So, Pressley’s seen enough and trimmed his squad down to the bare essentials. But what do we all think of the decisions?
Having now had confirmation of the 8 players he’s told can sling their hook, it felt like a good time to check out how these decisions aligned with the player ratings I collected during 2012/13.
You remember, I thought it’d be a brilliant idea to collect ratings on each player in the vein hope that by the end of the campaign I’d have collected a somewhat saner understanding of the performance of our players. I’m acutely aware of the erratic screeching that accompanies a bad result, or the wild exaggeration after a player has successfully completed a pass. I wanted to find a way of assessing our “average” feelings towards individuals by measuring throughout an entire season, rather than just at the end.
Collecting the ratings
There were a few rounds of concerted voting following on from prompts I made over Twitter, but generally I tried to keep things quiet in an attempt to encourage a more “natural” vote, as-and-when people felt the urge. I may have over-thought that side of things, but there seemed to be a risk of the scores being irretrievably sabotaged by mass hysteria if I pushed a rate-athon during weeks when somebody had a shocker.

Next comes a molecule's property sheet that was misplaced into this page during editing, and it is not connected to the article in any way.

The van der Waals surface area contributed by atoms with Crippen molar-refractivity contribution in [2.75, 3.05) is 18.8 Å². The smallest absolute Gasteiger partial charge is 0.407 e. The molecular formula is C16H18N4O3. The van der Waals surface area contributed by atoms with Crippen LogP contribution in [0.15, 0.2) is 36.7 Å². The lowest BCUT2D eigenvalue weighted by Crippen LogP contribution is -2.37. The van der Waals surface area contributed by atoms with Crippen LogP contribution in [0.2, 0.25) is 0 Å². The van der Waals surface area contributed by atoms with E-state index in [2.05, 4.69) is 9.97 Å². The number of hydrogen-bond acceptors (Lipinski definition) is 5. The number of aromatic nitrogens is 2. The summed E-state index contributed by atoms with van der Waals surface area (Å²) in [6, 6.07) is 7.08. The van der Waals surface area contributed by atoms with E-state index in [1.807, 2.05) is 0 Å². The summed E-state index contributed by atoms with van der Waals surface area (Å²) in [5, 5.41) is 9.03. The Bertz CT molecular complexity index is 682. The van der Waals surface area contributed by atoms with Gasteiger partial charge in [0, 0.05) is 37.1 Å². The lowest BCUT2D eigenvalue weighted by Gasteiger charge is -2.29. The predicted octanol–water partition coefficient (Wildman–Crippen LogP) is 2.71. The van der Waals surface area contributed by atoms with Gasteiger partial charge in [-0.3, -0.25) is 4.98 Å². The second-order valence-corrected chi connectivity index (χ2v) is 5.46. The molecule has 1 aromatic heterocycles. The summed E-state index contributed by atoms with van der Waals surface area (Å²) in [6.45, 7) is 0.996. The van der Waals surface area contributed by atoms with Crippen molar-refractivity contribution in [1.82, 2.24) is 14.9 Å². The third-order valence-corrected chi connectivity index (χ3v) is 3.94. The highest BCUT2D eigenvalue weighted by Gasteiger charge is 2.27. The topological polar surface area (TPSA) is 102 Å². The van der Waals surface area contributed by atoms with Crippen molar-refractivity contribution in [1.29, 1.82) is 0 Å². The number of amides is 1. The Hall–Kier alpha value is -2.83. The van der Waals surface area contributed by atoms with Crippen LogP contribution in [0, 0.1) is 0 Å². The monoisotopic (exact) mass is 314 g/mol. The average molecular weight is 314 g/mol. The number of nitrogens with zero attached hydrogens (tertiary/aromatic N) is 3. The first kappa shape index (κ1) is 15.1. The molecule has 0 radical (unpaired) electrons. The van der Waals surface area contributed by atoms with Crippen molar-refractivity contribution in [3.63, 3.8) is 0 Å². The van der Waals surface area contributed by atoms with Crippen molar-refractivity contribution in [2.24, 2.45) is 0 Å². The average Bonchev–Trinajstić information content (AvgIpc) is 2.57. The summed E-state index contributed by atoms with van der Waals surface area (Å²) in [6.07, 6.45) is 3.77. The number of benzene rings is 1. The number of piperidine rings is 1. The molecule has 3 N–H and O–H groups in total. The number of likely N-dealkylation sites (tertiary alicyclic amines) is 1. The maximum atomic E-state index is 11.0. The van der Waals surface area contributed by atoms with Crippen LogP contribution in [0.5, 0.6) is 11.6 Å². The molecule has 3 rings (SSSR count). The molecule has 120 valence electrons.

The full table is below for your perusal. I’m not really here to vouch for the statistical validity of the data. It’s a fair sample, but by no means representative of consensus.
Nonetheless, I have all these numbers, and my mother always told me to share, so they’re here if you’re interested.
You’ll be making your own minds up about the scoring, but here are a few highlights:
Needless to say, David McGoldrick stormed it, collecting an average rating of 8.88 out of 10 in the process. The majority of his votes came during December when he was at his outrageous best.
It would appear that a strong start to the campaign was enough to see Billy Edge into an impressive 4th place. Shame the second half performances did little to maintain Pressley’s interest. He’s also a fantastic bloke, so that probably had some (quite a lot of) influence.
Player of the Season Carl Baker plodded home in a confusing 12th, with an average of 7.13. Realistically, this is probably a fair figure given his poor start and the level he often slumped to when he was having an off day. But I still expected a surge of high votes in the second half of the campaign when it became clear the goals and assists were making it a successful season for the captain.
When we dislike a player, we really bloody hate them. This is aptly demonstrated by the unfathomably low scores for such luminaries as Kevin Kilbane, Roy O’Donovan, Reece Brown and poor old injured David Bell. Bell’s score in particular seemingly an example of ratings based on prior experience and perception, rather than anything he actually managed to achieve on the pitch during the year.
I’ll leave you to make your own minds up about the rest. At the very least I hope this provides a little bit of insight into the minds of your fellow Sky Blues Blog readers.
I’ll soon be resetting the figures again in time for the new season, where we can do it all again. Only this time in a slightly more consistent fashion (and with about 13 players to choose from).